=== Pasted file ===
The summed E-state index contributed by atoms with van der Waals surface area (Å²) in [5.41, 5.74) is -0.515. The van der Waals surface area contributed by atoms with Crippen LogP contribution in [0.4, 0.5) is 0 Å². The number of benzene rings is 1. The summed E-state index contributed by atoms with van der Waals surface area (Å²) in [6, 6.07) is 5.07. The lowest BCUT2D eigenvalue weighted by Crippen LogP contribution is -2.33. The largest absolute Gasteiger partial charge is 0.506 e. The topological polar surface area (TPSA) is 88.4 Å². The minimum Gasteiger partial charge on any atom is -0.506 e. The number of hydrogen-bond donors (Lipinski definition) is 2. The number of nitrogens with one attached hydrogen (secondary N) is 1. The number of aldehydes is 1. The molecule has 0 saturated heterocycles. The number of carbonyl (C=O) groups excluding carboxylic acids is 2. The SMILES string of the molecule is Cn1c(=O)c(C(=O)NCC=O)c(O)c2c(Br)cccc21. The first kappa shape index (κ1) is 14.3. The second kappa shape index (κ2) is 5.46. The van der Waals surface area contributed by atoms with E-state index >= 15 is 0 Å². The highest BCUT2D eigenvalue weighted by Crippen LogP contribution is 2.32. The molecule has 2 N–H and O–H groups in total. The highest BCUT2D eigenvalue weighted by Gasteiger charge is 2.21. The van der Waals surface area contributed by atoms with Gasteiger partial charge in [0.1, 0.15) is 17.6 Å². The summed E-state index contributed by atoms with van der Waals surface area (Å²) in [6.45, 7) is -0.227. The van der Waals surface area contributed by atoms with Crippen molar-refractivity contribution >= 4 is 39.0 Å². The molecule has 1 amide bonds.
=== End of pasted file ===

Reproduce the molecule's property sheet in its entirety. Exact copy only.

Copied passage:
The summed E-state index contributed by atoms with van der Waals surface area (Å²) in [5.41, 5.74) is -0.515. The van der Waals surface area contributed by atoms with Crippen LogP contribution in [0.4, 0.5) is 0 Å². The number of benzene rings is 1. The summed E-state index contributed by atoms with van der Waals surface area (Å²) in [6, 6.07) is 5.07. The lowest BCUT2D eigenvalue weighted by Crippen LogP contribution is -2.33. The largest absolute Gasteiger partial charge is 0.506 e. The topological polar surface area (TPSA) is 88.4 Å². The minimum Gasteiger partial charge on any atom is -0.506 e. The number of hydrogen-bond donors (Lipinski definition) is 2. The number of nitrogens with one attached hydrogen (secondary N) is 1. The number of aldehydes is 1. The molecule has 0 saturated heterocycles. The number of carbonyl (C=O) groups excluding carboxylic acids is 2. The SMILES string of the molecule is Cn1c(=O)c(C(=O)NCC=O)c(O)c2c(Br)cccc21. The first kappa shape index (κ1) is 14.3. The second kappa shape index (κ2) is 5.46. The van der Waals surface area contributed by atoms with E-state index >= 15 is 0 Å². The highest BCUT2D eigenvalue weighted by Crippen LogP contribution is 2.32. The molecule has 2 N–H and O–H groups in total. The highest BCUT2D eigenvalue weighted by Gasteiger charge is 2.21. The van der Waals surface area contributed by atoms with Gasteiger partial charge in [0.1, 0.15) is 17.6 Å². The summed E-state index contributed by atoms with van der Waals surface area (Å²) in [6.45, 7) is -0.227. The van der Waals surface area contributed by atoms with Crippen molar-refractivity contribution >= 4 is 39.0 Å². The molecule has 1 amide bonds.